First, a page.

Japanese Nobel laureate Kenzaburo Oe, a writer known for his strong pacifist stance that permeated much of his work, has died of “old age,” his publisher confirmed Monday.
The publisher, Kodansha, said the 88-year-old had died ten days earlier on March 3.
The Nobel Prize website described Kenzaburo Oe as someone “who creates with poetic power an imaginary world, where life and myth merge to form a disturbing picture of the current human situation”.
Born in 1935 in western Ehime Prefecture, Oe made his debut as a writer in 1957 and won his Nobel Prize in Literature nearly four decades later.
He received the award in 1994, becoming the second from his country to claim the title after writer Kawabata Yasunari’s victory in 1968.
Oe’s writing is heavily influenced by his childhood memory, growing up around the time Japan was defeated in World War II.
He wrote about the plight of the Hiroshima atomic bomb and in recent years had taken part in demonstrations against former Prime Minister Shinzo Abe’s efforts to revise Japan’s pacifist constitution.
“By exercising collective self-defense, Japan will directly participate in a war,” Oe said at a meeting in 2014.
“I fear that the spirit of Japan is approaching the most dangerous stage in the last 100 years,” he added.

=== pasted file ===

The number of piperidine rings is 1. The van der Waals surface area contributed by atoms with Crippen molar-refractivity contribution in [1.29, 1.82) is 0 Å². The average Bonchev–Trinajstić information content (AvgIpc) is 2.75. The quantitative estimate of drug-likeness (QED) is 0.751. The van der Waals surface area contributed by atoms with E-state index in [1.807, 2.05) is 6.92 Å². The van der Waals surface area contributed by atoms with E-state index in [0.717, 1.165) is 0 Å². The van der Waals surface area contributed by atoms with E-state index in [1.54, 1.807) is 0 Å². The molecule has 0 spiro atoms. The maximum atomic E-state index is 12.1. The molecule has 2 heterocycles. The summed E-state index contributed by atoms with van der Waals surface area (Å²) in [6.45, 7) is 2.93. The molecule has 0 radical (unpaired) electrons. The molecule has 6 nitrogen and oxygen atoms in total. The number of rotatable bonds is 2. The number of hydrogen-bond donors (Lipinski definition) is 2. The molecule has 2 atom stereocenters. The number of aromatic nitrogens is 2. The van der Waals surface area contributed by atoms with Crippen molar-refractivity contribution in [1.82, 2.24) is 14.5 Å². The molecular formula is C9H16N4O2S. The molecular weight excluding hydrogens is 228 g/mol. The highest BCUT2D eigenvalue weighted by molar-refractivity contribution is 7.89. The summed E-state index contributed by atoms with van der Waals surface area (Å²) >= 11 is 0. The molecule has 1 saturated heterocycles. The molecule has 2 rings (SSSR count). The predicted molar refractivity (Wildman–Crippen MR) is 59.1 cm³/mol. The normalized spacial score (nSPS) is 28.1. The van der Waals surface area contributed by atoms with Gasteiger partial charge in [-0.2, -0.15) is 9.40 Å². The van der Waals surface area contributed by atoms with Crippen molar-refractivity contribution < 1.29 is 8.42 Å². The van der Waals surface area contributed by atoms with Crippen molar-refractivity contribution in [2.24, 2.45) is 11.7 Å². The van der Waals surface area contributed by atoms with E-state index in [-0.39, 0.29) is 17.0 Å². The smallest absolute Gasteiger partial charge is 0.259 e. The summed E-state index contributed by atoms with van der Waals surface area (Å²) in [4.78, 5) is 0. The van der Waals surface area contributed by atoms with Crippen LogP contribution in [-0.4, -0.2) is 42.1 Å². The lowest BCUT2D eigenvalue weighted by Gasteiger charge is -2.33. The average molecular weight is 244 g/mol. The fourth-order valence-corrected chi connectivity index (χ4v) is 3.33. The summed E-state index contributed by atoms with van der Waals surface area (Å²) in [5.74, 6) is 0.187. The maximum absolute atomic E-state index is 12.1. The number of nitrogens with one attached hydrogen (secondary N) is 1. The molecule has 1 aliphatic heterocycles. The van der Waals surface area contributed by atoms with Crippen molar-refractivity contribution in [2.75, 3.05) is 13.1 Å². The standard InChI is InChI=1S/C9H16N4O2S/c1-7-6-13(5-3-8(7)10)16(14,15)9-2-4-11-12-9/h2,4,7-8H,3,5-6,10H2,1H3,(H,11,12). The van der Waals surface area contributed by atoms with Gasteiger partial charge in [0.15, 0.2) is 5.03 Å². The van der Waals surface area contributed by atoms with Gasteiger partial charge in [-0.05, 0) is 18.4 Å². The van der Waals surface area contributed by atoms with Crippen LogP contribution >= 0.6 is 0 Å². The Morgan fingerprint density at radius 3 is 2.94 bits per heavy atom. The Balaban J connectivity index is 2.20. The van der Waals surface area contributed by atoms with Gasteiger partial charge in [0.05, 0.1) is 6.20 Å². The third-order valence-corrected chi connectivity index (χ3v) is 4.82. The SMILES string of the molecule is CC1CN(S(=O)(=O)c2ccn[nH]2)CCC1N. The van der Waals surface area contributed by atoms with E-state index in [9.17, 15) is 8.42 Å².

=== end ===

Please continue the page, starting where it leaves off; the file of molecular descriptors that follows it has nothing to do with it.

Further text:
Abe, who was killed last year, had long argued that Japan needed a more assertive approach to defense, especially given China’s historic rise in recent decades.
Oe’s other source of inspiration was his brain-damaged son, Hikari, who was unable to communicate for years as a child.
The writer, who was married to Yukari, the sister of the late film director Juzo Itami, saw it as his mission to give his eldest son a voice through his writing.
Young Oe studied French literature as a graduate student at the University of Tokyo. He started publishing stories while in college and won the Akutagawa Prize which launched his career, paving the way for his fame in the literary scene.
After his Nobel Prize, he was subsequently awarded Japan’s Order of Culture, awarded to the country’s top artists, writers and scientists for their outstanding contributions.
But Oe refused to accept it at the time because it was granted by the emperor.
“I do not recognize any authority, any value, higher than democracy,” he said.
He also advocated for Japan to abandon nuclear energy after the 2011 Fukushima nuclear accident.
Reuters contributed to this report.